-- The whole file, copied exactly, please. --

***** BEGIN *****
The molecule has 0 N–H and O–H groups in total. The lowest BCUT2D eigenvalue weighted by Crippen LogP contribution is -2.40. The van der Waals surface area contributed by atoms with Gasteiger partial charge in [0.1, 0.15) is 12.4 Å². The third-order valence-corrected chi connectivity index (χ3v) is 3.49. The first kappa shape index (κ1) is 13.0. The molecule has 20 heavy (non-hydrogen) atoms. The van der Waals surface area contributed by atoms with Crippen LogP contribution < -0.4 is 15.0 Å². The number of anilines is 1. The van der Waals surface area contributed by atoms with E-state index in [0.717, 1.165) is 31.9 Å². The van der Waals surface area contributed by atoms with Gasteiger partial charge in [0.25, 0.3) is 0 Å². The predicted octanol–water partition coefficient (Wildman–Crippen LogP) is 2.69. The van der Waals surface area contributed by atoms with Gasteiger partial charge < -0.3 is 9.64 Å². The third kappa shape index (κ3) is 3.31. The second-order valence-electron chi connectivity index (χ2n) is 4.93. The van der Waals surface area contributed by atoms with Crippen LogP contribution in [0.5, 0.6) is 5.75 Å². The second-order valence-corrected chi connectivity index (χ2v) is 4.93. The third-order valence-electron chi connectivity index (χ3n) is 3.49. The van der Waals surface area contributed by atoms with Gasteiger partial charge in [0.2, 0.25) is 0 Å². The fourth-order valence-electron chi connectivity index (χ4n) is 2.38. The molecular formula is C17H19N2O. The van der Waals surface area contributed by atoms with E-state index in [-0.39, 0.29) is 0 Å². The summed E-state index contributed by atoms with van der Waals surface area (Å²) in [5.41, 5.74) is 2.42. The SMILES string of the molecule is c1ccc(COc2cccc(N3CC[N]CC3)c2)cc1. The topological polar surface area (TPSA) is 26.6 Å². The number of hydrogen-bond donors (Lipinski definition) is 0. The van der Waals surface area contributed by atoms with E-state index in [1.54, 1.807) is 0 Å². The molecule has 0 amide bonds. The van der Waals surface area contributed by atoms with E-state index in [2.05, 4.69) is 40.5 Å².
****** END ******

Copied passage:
The molecule has 0 N–H and O–H groups in total. The lowest BCUT2D eigenvalue weighted by Crippen LogP contribution is -2.40. The van der Waals surface area contributed by atoms with Gasteiger partial charge in [0.1, 0.15) is 12.4 Å². The third-order valence-corrected chi connectivity index (χ3v) is 3.49. The first kappa shape index (κ1) is 13.0. The molecule has 20 heavy (non-hydrogen) atoms. The van der Waals surface area contributed by atoms with Crippen LogP contribution < -0.4 is 15.0 Å². The number of anilines is 1. The van der Waals surface area contributed by atoms with E-state index in [0.717, 1.165) is 31.9 Å². The van der Waals surface area contributed by atoms with Gasteiger partial charge in [0.25, 0.3) is 0 Å². The predicted octanol–water partition coefficient (Wildman–Crippen LogP) is 2.69. The van der Waals surface area contributed by atoms with Gasteiger partial charge < -0.3 is 9.64 Å². The third kappa shape index (κ3) is 3.31. The second-order valence-electron chi connectivity index (χ2n) is 4.93. The van der Waals surface area contributed by atoms with Crippen LogP contribution in [0.5, 0.6) is 5.75 Å². The second-order valence-corrected chi connectivity index (χ2v) is 4.93. The third-order valence-electron chi connectivity index (χ3n) is 3.49. The van der Waals surface area contributed by atoms with Gasteiger partial charge in [0.2, 0.25) is 0 Å². The fourth-order valence-electron chi connectivity index (χ4n) is 2.38. The molecular formula is C17H19N2O. The van der Waals surface area contributed by atoms with E-state index in [-0.39, 0.29) is 0 Å². The summed E-state index contributed by atoms with van der Waals surface area (Å²) in [5.41, 5.74) is 2.42. The SMILES string of the molecule is c1ccc(COc2cccc(N3CC[N]CC3)c2)cc1. The topological polar surface area (TPSA) is 26.6 Å². The number of hydrogen-bond donors (Lipinski definition) is 0. The van der Waals surface area contributed by atoms with E-state index in [1.54, 1.807) is 0 Å². The molecule has 0 amide bonds. The van der Waals surface area contributed by atoms with E-state index in [2.05, 4.69) is 40.5 Å².